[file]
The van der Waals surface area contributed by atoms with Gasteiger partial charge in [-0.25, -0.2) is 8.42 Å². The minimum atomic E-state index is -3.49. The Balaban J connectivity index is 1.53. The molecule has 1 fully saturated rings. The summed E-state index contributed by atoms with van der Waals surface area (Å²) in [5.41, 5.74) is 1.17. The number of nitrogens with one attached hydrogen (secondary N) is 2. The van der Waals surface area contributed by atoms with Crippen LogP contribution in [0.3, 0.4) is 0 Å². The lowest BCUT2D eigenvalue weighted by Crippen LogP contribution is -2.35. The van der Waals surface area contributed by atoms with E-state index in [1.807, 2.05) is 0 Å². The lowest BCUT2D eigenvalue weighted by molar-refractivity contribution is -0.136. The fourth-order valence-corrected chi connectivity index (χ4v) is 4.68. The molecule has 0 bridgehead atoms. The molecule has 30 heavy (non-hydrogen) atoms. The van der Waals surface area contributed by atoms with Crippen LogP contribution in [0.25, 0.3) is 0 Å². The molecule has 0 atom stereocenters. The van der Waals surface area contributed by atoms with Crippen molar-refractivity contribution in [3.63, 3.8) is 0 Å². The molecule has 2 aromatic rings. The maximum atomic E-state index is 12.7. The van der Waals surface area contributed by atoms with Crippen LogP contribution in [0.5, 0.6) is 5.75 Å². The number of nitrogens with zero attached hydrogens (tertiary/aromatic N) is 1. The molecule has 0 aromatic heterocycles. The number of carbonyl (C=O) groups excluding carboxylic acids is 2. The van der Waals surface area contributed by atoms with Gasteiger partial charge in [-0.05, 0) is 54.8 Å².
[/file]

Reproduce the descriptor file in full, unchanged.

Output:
The van der Waals surface area contributed by atoms with Gasteiger partial charge in [-0.25, -0.2) is 8.42 Å². The minimum atomic E-state index is -3.49. The Balaban J connectivity index is 1.53. The molecule has 1 fully saturated rings. The summed E-state index contributed by atoms with van der Waals surface area (Å²) in [5.41, 5.74) is 1.17. The number of nitrogens with one attached hydrogen (secondary N) is 2. The van der Waals surface area contributed by atoms with Crippen LogP contribution in [0.3, 0.4) is 0 Å². The lowest BCUT2D eigenvalue weighted by Crippen LogP contribution is -2.35. The van der Waals surface area contributed by atoms with E-state index in [1.807, 2.05) is 0 Å². The lowest BCUT2D eigenvalue weighted by molar-refractivity contribution is -0.136. The fourth-order valence-corrected chi connectivity index (χ4v) is 4.68. The molecule has 0 bridgehead atoms. The molecule has 30 heavy (non-hydrogen) atoms. The van der Waals surface area contributed by atoms with Crippen LogP contribution in [0.25, 0.3) is 0 Å². The molecule has 0 atom stereocenters. The van der Waals surface area contributed by atoms with Crippen molar-refractivity contribution in [3.63, 3.8) is 0 Å². The molecule has 2 aromatic rings. The maximum atomic E-state index is 12.7. The van der Waals surface area contributed by atoms with Crippen LogP contribution in [0.5, 0.6) is 5.75 Å². The number of nitrogens with zero attached hydrogens (tertiary/aromatic N) is 1. The molecule has 0 aromatic heterocycles. The number of carbonyl (C=O) groups excluding carboxylic acids is 2. The van der Waals surface area contributed by atoms with Gasteiger partial charge in [-0.05, 0) is 54.8 Å².